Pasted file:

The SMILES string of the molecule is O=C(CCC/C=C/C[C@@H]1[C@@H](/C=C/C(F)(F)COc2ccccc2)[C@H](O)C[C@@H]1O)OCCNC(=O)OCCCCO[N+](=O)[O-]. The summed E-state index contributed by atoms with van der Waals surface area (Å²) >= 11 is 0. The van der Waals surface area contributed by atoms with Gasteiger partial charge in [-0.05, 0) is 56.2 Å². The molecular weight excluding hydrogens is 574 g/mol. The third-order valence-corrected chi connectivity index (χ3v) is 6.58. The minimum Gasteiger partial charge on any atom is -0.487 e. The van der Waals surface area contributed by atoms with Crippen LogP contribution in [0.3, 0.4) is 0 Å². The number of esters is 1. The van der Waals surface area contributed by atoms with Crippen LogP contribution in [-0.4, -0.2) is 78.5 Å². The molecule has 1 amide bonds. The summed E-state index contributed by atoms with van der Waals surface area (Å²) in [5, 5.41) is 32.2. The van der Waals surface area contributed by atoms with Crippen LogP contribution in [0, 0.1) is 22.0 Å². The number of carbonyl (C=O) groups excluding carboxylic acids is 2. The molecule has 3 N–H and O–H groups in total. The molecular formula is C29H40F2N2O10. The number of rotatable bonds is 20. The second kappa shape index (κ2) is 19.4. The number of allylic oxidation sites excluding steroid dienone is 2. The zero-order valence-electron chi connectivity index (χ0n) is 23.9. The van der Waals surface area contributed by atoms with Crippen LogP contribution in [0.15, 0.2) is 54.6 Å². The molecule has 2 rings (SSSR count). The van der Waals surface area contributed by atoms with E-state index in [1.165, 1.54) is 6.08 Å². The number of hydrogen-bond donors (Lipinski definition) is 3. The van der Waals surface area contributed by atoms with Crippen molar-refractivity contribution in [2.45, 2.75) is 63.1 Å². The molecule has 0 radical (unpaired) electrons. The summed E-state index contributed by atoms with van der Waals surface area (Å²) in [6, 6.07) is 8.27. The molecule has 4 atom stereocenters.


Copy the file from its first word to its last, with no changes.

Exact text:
The SMILES string of the molecule is O=C(CCC/C=C/C[C@@H]1[C@@H](/C=C/C(F)(F)COc2ccccc2)[C@H](O)C[C@@H]1O)OCCNC(=O)OCCCCO[N+](=O)[O-]. The summed E-state index contributed by atoms with van der Waals surface area (Å²) >= 11 is 0. The van der Waals surface area contributed by atoms with Gasteiger partial charge in [-0.05, 0) is 56.2 Å². The molecular weight excluding hydrogens is 574 g/mol. The third-order valence-corrected chi connectivity index (χ3v) is 6.58. The minimum Gasteiger partial charge on any atom is -0.487 e. The van der Waals surface area contributed by atoms with Crippen LogP contribution in [0.3, 0.4) is 0 Å². The number of esters is 1. The van der Waals surface area contributed by atoms with Crippen LogP contribution in [-0.4, -0.2) is 78.5 Å². The molecule has 1 amide bonds. The summed E-state index contributed by atoms with van der Waals surface area (Å²) in [5, 5.41) is 32.2. The van der Waals surface area contributed by atoms with Crippen LogP contribution in [0, 0.1) is 22.0 Å². The number of carbonyl (C=O) groups excluding carboxylic acids is 2. The molecule has 3 N–H and O–H groups in total. The molecular formula is C29H40F2N2O10. The number of rotatable bonds is 20. The second kappa shape index (κ2) is 19.4. The number of allylic oxidation sites excluding steroid dienone is 2. The zero-order valence-electron chi connectivity index (χ0n) is 23.9. The van der Waals surface area contributed by atoms with Crippen LogP contribution in [0.15, 0.2) is 54.6 Å². The molecule has 2 rings (SSSR count). The van der Waals surface area contributed by atoms with E-state index in [1.165, 1.54) is 6.08 Å². The number of hydrogen-bond donors (Lipinski definition) is 3. The van der Waals surface area contributed by atoms with Crippen molar-refractivity contribution in [2.45, 2.75) is 63.1 Å². The molecule has 0 radical (unpaired) electrons. The summed E-state index contributed by atoms with van der Waals surface area (Å²) in [6, 6.07) is 8.27. The molecule has 4 atom stereocenters.